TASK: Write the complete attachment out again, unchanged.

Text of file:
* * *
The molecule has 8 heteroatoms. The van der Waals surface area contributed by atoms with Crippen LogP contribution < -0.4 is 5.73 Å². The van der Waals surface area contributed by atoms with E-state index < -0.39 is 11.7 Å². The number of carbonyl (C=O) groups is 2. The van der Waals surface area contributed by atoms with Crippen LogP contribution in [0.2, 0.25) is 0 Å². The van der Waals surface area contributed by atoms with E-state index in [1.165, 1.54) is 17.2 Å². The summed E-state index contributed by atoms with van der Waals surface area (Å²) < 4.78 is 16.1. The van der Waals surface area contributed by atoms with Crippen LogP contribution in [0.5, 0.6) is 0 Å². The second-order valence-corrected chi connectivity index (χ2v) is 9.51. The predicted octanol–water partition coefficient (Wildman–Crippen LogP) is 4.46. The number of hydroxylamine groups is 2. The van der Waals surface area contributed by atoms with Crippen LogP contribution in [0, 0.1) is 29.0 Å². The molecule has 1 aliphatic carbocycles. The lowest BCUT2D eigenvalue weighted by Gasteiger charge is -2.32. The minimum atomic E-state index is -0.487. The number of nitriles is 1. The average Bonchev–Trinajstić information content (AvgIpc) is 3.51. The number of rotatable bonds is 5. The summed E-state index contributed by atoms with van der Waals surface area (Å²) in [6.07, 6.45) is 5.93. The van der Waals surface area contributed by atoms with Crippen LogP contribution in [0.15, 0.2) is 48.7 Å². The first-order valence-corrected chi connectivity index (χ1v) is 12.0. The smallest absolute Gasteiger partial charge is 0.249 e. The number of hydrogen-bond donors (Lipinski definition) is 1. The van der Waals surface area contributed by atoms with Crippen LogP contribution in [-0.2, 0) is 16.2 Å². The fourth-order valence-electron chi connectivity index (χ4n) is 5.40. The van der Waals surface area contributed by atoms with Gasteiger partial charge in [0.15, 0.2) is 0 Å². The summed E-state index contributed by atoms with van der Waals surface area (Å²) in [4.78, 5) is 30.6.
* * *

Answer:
The molecule has 8 heteroatoms. The van der Waals surface area contributed by atoms with Crippen LogP contribution < -0.4 is 5.73 Å². The van der Waals surface area contributed by atoms with E-state index < -0.39 is 11.7 Å². The number of carbonyl (C=O) groups is 2. The van der Waals surface area contributed by atoms with Crippen LogP contribution in [0.2, 0.25) is 0 Å². The van der Waals surface area contributed by atoms with E-state index in [1.165, 1.54) is 17.2 Å². The summed E-state index contributed by atoms with van der Waals surface area (Å²) < 4.78 is 16.1. The van der Waals surface area contributed by atoms with Crippen LogP contribution in [0.5, 0.6) is 0 Å². The second-order valence-corrected chi connectivity index (χ2v) is 9.51. The predicted octanol–water partition coefficient (Wildman–Crippen LogP) is 4.46. The number of hydroxylamine groups is 2. The van der Waals surface area contributed by atoms with Crippen LogP contribution in [0, 0.1) is 29.0 Å². The molecule has 1 aliphatic carbocycles. The lowest BCUT2D eigenvalue weighted by Gasteiger charge is -2.32. The minimum atomic E-state index is -0.487. The number of nitriles is 1. The average Bonchev–Trinajstić information content (AvgIpc) is 3.51. The number of rotatable bonds is 5. The summed E-state index contributed by atoms with van der Waals surface area (Å²) in [6.07, 6.45) is 5.93. The van der Waals surface area contributed by atoms with Crippen LogP contribution in [0.15, 0.2) is 48.7 Å². The first-order valence-corrected chi connectivity index (χ1v) is 12.0. The smallest absolute Gasteiger partial charge is 0.249 e. The number of hydrogen-bond donors (Lipinski definition) is 1. The van der Waals surface area contributed by atoms with Crippen LogP contribution in [-0.2, 0) is 16.2 Å². The fourth-order valence-electron chi connectivity index (χ4n) is 5.40. The van der Waals surface area contributed by atoms with Gasteiger partial charge in [0.15, 0.2) is 0 Å². The summed E-state index contributed by atoms with van der Waals surface area (Å²) in [4.78, 5) is 30.6.